Fig. 2. Lead isotope composition of detrital K-feldspar from sedimentary rocks of the Edmund Group and magmatic K-feldspar from felsic igneous rocks of the Gascoyne Province and Pilbara Craton. Image republished with permission from https://www.sciencedirect.com/science/article/pii/S1674987118300884?via%3Dihub under a CC BY-NC-ND 4.0 license.

Despite the similarity in age between detrital zircons from sandstones within the Edmund Basin and magmatic zircons from igneous rocks of the Gascoyne Province to the immediate south, the lead isotope compositions of detrital and magmatic K-feldspar are dissimilar. This finding indicates that the detrital K-feldspar in the sandstones could not have been derived by erosion of the Gascoyne Province igneous rocks. Instead, the lead isotope composition of the detrital K-feldspar grains are most similar to magmatic K-feldspar grains from igneous rocks of the Pilbara Craton to the north, a result that is consistent with the paleoflow indicators in the rocks themselves (Martin et al., 2008).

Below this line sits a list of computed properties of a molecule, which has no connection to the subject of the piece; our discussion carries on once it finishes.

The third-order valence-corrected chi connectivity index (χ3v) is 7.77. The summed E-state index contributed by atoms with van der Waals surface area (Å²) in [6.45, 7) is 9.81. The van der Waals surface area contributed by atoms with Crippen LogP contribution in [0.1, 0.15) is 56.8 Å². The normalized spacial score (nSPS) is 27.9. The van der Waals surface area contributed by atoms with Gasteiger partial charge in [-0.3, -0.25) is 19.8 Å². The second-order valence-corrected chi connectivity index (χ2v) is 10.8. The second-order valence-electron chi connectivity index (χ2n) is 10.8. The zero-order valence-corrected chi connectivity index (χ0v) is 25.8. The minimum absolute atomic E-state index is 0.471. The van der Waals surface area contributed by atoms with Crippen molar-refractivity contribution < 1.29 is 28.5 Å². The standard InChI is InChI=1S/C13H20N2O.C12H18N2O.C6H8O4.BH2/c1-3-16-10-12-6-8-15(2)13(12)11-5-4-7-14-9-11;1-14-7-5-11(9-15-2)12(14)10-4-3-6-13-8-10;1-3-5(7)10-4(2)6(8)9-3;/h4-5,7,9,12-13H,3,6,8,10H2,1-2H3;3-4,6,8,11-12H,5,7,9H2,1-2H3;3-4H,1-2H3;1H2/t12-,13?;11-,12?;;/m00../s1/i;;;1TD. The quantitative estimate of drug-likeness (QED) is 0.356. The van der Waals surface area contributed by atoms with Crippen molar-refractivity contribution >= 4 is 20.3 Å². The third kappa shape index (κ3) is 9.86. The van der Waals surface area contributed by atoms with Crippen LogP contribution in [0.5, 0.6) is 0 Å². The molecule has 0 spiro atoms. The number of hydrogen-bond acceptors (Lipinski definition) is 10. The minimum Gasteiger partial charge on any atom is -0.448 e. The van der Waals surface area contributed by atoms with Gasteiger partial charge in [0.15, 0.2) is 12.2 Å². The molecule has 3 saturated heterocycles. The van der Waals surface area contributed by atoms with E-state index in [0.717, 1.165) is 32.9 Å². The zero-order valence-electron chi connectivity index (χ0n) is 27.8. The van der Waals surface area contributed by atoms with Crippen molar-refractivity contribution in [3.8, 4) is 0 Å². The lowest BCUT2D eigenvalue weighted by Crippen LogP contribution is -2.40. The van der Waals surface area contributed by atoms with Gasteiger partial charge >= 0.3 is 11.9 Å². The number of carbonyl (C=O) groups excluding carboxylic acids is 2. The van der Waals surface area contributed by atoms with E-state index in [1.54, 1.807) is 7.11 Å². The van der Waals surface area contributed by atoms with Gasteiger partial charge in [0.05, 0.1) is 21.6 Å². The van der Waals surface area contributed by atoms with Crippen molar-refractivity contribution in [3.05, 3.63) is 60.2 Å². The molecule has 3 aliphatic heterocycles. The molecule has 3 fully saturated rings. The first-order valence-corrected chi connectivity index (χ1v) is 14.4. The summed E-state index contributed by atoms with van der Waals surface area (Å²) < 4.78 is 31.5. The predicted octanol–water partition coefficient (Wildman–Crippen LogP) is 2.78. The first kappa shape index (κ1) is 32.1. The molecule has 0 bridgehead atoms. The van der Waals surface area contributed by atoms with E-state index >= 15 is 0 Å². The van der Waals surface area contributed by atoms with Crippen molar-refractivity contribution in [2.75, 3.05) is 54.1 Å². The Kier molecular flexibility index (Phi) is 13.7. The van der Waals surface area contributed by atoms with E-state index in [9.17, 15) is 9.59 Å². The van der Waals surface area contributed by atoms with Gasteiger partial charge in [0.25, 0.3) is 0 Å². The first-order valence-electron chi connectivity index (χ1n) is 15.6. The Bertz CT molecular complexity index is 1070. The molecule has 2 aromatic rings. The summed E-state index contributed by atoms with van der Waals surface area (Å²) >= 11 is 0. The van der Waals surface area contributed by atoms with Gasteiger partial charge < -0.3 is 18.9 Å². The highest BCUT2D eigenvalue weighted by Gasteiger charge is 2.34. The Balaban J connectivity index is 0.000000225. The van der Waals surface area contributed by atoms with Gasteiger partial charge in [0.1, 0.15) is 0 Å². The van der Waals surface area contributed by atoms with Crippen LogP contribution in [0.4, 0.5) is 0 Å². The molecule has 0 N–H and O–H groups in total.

Fig. 3. Kernel density estimates for the age of detrital zircons from the studied samples and Edmund Group, and from older basins in the northern Capricorn Orogen including the Ashburton Formation and Capricorn, Bresnahan and Mount Minnie Groups. Image republished with permission from https://www.sciencedirect.com/science/article/pii/S1674987118300884?via%3Dihub under a CC BY-NC-ND 4.0 license.